saw Bob Dylan last summer, a sprightly looking chap for his age. I
didn't meet him in person of course, no, no, afraid not, but saw him in
concert at Stirling castle. Bob "the stuff legends are made of" Dylan
strutting about in a skin tight suit in front of 7000 adoring fans. Some
of them were grannies too, you know, and what energy they possessed,
hip-hop folk from another musical era.
"I'm a granny, you know," screeched a youthful pensioner in delight as
she twirled past us to the doleful sounds of 'himself' singing "Sad
Eyed Lady of the Lowlands." He did well, too, for a man of his age,
sixty and still going strong.
Now I think Bob likes his garden, he could be a gardening man, you know,
that song of his, "Sad Eyed Lady of the Lowlands", has a bit about
geraniums in it, a Geranium Kiss of all things, could be an indoor plant
man perhaps, and one with a particular penchant for Pelargoniums? I
must ask him sometime. Well I might, you know, I just might, although
it's not easy to get in touch with such an iconic figure as Bob for a
chat about gardening these days, is it? No, no, certainly not - not in
such times of cult superstardom anyway.
"Do you like your geraniums then, Bob?" I might say. "And how do you
"Most likely you grow your way and I'll grow mine," he might say. (Or
was it "Most likely you go your way and I'll go mine." I'm not sure. I
must look it up. On the album anyway, Blonde on Blonde).
You never know though, he might like the occasional blether about
horticultural matters, mightn't he? It's not inconceivable.
Now after picking up on Bob's reference to geraniums I wondered whether
anyone else waxed lyrical about the gardening side of things? (Didn't
Tina Turner sing about a Nut Bush? I'm sure she did).
There's a castle near here, you know, not far from Dornoch, a sort of
exclusive guest house concept for the rich and famous, the sort of
establishment that Bob might frequent, short breaks away from the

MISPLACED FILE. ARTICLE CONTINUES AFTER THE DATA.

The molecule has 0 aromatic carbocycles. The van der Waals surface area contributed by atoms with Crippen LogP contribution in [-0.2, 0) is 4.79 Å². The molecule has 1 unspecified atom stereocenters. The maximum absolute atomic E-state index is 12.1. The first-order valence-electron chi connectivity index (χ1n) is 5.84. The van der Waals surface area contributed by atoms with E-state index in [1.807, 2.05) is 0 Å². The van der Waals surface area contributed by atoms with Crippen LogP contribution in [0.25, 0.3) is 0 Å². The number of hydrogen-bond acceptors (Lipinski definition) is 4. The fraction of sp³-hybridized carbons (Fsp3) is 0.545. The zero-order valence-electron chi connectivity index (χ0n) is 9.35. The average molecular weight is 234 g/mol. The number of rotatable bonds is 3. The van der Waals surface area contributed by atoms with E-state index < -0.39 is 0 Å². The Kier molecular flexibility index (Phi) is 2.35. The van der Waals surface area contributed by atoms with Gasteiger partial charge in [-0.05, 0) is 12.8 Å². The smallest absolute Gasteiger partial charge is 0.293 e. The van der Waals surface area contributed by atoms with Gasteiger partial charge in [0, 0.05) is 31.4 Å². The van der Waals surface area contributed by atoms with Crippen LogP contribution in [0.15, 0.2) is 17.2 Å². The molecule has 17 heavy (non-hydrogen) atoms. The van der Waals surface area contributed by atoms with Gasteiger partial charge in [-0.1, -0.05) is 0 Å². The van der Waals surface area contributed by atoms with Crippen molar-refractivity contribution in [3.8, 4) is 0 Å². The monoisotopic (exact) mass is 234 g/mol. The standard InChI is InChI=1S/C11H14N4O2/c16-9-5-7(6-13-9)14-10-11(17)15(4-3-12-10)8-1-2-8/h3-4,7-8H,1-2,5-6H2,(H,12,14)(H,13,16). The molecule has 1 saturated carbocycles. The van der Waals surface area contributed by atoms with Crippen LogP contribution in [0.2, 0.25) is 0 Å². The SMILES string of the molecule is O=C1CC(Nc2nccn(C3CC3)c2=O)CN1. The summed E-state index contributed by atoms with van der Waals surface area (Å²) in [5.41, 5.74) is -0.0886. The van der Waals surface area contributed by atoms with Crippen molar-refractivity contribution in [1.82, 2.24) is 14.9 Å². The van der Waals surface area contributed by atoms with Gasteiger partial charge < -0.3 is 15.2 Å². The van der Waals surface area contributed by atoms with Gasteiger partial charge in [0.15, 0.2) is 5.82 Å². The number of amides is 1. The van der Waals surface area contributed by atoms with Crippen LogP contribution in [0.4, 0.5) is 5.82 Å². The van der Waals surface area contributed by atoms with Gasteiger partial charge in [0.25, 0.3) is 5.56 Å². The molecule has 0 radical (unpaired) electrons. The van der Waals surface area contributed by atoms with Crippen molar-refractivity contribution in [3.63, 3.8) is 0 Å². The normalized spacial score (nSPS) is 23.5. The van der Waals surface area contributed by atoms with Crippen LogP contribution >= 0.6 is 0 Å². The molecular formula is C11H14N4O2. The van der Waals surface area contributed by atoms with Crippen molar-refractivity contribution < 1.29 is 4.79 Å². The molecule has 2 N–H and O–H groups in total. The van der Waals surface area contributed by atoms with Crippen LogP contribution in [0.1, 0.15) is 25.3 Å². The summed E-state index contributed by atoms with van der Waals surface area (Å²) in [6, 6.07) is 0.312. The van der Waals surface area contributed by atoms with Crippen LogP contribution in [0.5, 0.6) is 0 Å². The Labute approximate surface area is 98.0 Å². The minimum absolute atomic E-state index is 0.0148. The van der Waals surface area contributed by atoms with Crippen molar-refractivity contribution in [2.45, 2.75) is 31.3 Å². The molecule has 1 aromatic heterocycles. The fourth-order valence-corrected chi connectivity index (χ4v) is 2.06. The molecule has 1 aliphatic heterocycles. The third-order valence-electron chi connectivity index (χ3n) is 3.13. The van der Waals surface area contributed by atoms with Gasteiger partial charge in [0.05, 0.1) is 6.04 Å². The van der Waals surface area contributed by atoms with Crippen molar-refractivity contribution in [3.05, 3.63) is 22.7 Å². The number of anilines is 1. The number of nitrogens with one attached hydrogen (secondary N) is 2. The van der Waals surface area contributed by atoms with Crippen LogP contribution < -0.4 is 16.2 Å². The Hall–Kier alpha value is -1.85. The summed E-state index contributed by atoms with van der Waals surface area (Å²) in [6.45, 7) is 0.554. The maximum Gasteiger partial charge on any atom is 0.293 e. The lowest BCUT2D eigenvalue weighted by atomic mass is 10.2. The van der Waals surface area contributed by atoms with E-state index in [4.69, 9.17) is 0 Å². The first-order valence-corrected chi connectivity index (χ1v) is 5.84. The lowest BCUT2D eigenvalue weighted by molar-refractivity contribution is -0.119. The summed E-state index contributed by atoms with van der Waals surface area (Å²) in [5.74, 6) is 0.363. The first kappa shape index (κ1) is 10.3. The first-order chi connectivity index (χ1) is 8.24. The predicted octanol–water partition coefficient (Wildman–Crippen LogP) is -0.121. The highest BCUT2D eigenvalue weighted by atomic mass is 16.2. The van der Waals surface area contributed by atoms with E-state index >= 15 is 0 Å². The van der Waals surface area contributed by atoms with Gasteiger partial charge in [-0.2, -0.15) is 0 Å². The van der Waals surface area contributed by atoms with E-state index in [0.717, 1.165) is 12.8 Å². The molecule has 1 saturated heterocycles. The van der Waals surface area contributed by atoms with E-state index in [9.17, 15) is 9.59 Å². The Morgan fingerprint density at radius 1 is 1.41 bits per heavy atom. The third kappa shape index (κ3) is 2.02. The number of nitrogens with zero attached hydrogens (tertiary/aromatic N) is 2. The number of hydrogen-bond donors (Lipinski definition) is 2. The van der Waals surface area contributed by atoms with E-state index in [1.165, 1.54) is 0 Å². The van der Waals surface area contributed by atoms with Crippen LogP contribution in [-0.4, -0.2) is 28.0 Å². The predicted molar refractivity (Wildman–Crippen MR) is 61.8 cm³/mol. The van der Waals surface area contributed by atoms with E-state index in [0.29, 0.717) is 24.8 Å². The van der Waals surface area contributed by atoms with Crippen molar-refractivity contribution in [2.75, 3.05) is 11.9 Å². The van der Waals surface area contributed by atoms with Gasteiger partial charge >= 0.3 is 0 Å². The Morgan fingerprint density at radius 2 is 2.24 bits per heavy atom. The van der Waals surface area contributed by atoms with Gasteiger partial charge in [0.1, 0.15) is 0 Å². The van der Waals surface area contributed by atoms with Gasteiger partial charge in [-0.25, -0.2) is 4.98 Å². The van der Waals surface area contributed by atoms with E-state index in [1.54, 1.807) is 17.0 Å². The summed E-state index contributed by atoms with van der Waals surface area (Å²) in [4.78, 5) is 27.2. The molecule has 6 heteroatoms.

hurly-burly of busy life, celebrity weddings, that sort of thing. I can
be out in the garden, you know, pottering about, a spot of weeding,
taking cuttings, that sort of thing, when a low-flying helicopter
'whizzes' past en-route to the castle. Film stars, Rock stars,
Presidents, Kings, they've all seen me. Well I think so anyway, and I
always wave, make a point of it.
Now once a year the castle is open to the public, just the estate
grounds, in aid of charity, a summer fete to raise money for good
causes, and so we set off after lunch - the whole family - for a
pleasant afternoon of meandering amidst shrubberies and glasshouses. We
always check out the new plantings too, to see which guests, if any,
have planted a tree or a shrub to mark their visit.
Now occasionally, just occasionally, mind, if the opportunity presents
itself, I might have a furtive peer through one of the ground floor
windows in the hope of catching sight of somebody famous. Never spotted
anybody yet, of course, not really, although just possibly - there's a
slim chance - I may have seen that guy who used to advertise fish
fingers on the television, 'Captain Bird's Eye', that was his name, but
I may be wrong.
One year perhaps they'll have Mick Jagger on teas ('Brown sugar with
your cuppa?') or Bob 'the stuff legends are made of' Dylan in the
glasshouse tending to the geraniums. Now that would be a summer fete
with a difference, wouldn't it?
Anyway, Bob Dylan or no Bob Dylan, it's certainly a pleasant way to
spend a leisurely afternoon
(Copyright Patrick Vickery 2004))